Western tech companies have had a rough go on the mainland. Google, Amazon and eBay effectively quit the market. IBM, Qualcomm and Cisco are all facing sales declines and increased scrutiny from the government. So is Microsoft, which has suffered from rampant piracy of its products for 20 years. Apple’s iBooks and iTunes Movies stores were shut off in April. And Facebook and Twitter can’t even get in.
Now that Uber is the certified “loser” of the price war, don’t be surprised if the deal never closes, or if it closes on terms worse for Uber’s investors than announced. China’s antitrust regulator, which said last week that the companies had not yet applied for permission to merge, could kill the deal, which would put a weakened Uber back in a cash burning solo operation instead of a face- and cash-saving merger with Didi. After Western regulators turned down a string of Chinese deals – partly for national security – Beijing might derive some satisfaction from lopping off the head of the Uber trophy instead of saving it.
Didi could also find various excuses to re-trade the deal, asking for late concessions or other modifications from Uber, something that might be hard for the now-vanquished company to refuse. With anti-West feeling building lately over steel- and other dumping cases, the recent decision against Beijing of the Permanent Court of Arbitration on the South China Sea issue, and Donald Trump’s anti-China comments, among other things, this kind of tit-for-tat wouldn’t be surprising.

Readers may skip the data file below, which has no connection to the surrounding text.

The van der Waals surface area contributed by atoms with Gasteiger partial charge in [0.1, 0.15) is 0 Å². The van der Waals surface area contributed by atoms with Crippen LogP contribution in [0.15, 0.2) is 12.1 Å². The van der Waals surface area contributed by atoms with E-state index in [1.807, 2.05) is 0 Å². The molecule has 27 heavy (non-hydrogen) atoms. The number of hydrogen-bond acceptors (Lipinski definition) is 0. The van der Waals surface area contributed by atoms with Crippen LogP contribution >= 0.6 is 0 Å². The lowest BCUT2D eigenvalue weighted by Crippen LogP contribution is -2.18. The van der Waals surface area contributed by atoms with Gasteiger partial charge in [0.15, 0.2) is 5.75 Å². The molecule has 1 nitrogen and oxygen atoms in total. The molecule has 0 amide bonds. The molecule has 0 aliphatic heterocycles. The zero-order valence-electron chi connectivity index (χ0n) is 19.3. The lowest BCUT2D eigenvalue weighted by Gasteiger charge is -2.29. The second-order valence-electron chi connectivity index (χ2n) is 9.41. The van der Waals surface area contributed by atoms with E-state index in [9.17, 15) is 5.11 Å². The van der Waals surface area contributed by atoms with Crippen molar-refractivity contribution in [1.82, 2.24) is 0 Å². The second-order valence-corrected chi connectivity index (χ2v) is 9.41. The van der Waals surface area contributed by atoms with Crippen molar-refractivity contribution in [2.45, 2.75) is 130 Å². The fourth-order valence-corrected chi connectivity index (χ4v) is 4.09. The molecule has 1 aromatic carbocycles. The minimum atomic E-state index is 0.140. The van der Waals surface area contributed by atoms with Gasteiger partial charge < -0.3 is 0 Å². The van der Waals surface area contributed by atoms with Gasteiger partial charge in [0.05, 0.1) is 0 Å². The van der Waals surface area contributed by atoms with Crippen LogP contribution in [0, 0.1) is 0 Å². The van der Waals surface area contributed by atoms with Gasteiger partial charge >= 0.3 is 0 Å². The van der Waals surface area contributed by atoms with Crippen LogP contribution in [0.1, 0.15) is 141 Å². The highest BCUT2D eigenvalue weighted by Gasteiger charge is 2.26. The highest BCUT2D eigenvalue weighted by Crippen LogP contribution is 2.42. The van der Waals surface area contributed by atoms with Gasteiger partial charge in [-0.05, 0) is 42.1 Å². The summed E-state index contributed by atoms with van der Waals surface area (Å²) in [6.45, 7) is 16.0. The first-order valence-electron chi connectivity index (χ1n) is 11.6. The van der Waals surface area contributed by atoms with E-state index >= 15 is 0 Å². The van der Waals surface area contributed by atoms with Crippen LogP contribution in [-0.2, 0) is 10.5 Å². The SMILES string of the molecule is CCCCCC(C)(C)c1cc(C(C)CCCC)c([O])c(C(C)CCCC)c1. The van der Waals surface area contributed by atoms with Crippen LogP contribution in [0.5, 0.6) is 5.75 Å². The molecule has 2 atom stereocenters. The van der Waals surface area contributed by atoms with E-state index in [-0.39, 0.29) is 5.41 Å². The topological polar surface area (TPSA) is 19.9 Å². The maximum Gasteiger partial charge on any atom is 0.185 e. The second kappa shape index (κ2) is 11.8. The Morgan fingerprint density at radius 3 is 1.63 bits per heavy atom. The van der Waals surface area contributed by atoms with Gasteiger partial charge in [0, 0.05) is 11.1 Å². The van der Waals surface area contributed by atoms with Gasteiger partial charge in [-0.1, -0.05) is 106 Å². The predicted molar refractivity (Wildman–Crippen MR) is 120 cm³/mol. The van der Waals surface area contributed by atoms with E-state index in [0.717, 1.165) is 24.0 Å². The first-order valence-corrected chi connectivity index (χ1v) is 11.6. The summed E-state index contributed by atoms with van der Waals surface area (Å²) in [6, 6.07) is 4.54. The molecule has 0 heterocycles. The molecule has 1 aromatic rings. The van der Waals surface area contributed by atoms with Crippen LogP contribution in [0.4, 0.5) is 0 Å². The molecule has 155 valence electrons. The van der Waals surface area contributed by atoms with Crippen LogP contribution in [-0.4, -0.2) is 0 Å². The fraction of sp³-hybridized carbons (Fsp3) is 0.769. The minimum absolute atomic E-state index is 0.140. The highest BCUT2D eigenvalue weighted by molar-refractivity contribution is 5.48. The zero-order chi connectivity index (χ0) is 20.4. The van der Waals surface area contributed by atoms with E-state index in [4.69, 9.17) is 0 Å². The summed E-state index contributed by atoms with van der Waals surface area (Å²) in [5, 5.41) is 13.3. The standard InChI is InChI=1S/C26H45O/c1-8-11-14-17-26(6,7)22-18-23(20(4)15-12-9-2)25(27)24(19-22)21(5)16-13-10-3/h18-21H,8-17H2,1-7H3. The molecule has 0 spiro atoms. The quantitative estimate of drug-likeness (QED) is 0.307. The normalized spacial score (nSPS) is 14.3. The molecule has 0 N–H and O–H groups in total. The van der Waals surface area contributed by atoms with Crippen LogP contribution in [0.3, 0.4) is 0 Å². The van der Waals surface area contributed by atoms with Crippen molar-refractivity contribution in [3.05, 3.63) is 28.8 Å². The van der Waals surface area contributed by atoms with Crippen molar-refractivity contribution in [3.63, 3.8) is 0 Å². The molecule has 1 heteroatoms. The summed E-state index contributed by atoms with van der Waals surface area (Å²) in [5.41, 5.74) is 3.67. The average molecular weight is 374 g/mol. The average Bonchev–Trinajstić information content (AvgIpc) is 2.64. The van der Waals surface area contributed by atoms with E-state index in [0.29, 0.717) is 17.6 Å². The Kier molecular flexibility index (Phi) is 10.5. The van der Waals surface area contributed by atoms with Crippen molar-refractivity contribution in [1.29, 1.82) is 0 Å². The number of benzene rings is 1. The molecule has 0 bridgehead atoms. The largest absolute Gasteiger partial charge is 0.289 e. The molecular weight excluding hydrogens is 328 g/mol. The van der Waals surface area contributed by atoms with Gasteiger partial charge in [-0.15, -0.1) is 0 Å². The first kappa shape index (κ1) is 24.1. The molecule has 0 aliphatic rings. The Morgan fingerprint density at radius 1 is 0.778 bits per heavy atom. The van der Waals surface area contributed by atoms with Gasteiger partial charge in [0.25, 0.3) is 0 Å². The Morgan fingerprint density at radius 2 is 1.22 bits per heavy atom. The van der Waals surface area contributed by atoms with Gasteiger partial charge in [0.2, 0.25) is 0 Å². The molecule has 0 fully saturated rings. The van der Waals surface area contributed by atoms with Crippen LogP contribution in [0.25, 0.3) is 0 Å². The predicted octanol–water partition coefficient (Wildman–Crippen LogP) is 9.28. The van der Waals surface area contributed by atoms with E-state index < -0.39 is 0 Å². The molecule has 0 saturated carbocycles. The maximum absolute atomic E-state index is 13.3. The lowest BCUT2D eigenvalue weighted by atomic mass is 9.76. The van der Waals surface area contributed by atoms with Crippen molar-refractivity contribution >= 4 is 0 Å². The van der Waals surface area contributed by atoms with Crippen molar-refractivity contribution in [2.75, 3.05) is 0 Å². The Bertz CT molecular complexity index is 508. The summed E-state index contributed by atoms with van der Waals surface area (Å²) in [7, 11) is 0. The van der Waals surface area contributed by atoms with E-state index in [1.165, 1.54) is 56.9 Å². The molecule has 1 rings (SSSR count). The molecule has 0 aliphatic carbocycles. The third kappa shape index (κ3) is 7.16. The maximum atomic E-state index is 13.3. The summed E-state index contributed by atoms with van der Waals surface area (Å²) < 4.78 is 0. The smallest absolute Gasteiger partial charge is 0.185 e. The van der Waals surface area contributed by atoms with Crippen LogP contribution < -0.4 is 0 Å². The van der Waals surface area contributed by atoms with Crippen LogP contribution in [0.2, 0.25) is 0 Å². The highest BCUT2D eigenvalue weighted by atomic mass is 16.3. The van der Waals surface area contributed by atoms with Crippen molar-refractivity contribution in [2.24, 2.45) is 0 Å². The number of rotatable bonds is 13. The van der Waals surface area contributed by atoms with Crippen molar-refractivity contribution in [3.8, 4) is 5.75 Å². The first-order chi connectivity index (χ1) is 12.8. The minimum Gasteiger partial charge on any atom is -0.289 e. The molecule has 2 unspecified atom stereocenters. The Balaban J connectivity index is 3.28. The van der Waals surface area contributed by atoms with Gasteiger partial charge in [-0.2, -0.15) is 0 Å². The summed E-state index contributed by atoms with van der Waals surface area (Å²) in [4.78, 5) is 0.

And, of course, there’s the issue of the sky-high valuations of these businesses in the first place, which means Uber’s share of Didi may not amount to what is hoped today. Uber’s recent $60 billion-plus valuation assumed total world dominance. China now shows that’s not going to happen.
Didi’s Cheng was described by one of his investors as someone with “wild toughness” or “rule of the jungle mentality.” With a little help from his friends, he seems to have won the ride-sharing brawl in China.
(Robert Boxwell is director of Opera Advisors, a management consulting firm based in Kuala Lumpur.)
The views expressed in this article are not those of Reuters News.